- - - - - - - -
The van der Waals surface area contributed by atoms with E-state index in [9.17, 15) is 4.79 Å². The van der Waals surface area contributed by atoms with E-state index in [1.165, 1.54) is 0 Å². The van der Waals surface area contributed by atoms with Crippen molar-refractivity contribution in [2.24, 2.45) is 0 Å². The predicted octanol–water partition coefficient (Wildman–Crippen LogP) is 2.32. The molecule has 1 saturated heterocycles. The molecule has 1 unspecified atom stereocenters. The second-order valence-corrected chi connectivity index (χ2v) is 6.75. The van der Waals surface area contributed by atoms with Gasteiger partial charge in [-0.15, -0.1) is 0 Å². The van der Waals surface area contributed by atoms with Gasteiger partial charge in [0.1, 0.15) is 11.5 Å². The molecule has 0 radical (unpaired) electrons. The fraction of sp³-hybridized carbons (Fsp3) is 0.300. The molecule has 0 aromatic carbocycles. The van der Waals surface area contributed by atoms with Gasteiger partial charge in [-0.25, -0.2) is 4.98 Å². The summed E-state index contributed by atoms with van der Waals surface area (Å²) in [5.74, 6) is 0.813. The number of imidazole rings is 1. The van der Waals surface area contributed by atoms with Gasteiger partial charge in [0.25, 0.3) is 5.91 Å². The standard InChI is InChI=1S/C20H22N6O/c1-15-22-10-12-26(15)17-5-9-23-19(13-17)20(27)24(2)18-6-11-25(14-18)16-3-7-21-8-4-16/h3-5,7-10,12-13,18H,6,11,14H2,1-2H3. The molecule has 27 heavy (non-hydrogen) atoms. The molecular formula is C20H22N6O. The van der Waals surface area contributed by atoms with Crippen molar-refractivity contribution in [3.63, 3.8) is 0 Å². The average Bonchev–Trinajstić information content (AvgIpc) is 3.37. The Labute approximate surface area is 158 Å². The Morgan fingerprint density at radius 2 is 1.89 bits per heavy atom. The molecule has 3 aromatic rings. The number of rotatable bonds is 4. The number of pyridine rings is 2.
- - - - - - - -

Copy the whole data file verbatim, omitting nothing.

The van der Waals surface area contributed by atoms with E-state index in [9.17, 15) is 4.79 Å². The van der Waals surface area contributed by atoms with E-state index in [1.165, 1.54) is 0 Å². The van der Waals surface area contributed by atoms with Crippen molar-refractivity contribution in [2.24, 2.45) is 0 Å². The predicted octanol–water partition coefficient (Wildman–Crippen LogP) is 2.32. The molecule has 1 saturated heterocycles. The molecule has 1 unspecified atom stereocenters. The second-order valence-corrected chi connectivity index (χ2v) is 6.75. The van der Waals surface area contributed by atoms with Gasteiger partial charge in [-0.15, -0.1) is 0 Å². The van der Waals surface area contributed by atoms with Gasteiger partial charge in [0.1, 0.15) is 11.5 Å². The molecule has 0 radical (unpaired) electrons. The fraction of sp³-hybridized carbons (Fsp3) is 0.300. The molecule has 0 aromatic carbocycles. The van der Waals surface area contributed by atoms with Gasteiger partial charge in [-0.25, -0.2) is 4.98 Å². The summed E-state index contributed by atoms with van der Waals surface area (Å²) in [5.74, 6) is 0.813. The number of imidazole rings is 1. The van der Waals surface area contributed by atoms with Gasteiger partial charge in [0.25, 0.3) is 5.91 Å². The standard InChI is InChI=1S/C20H22N6O/c1-15-22-10-12-26(15)17-5-9-23-19(13-17)20(27)24(2)18-6-11-25(14-18)16-3-7-21-8-4-16/h3-5,7-10,12-13,18H,6,11,14H2,1-2H3. The molecule has 27 heavy (non-hydrogen) atoms. The molecular formula is C20H22N6O. The van der Waals surface area contributed by atoms with Crippen molar-refractivity contribution in [3.63, 3.8) is 0 Å². The average Bonchev–Trinajstić information content (AvgIpc) is 3.37. The Labute approximate surface area is 158 Å². The Morgan fingerprint density at radius 2 is 1.89 bits per heavy atom. The molecule has 3 aromatic rings. The number of rotatable bonds is 4. The number of pyridine rings is 2.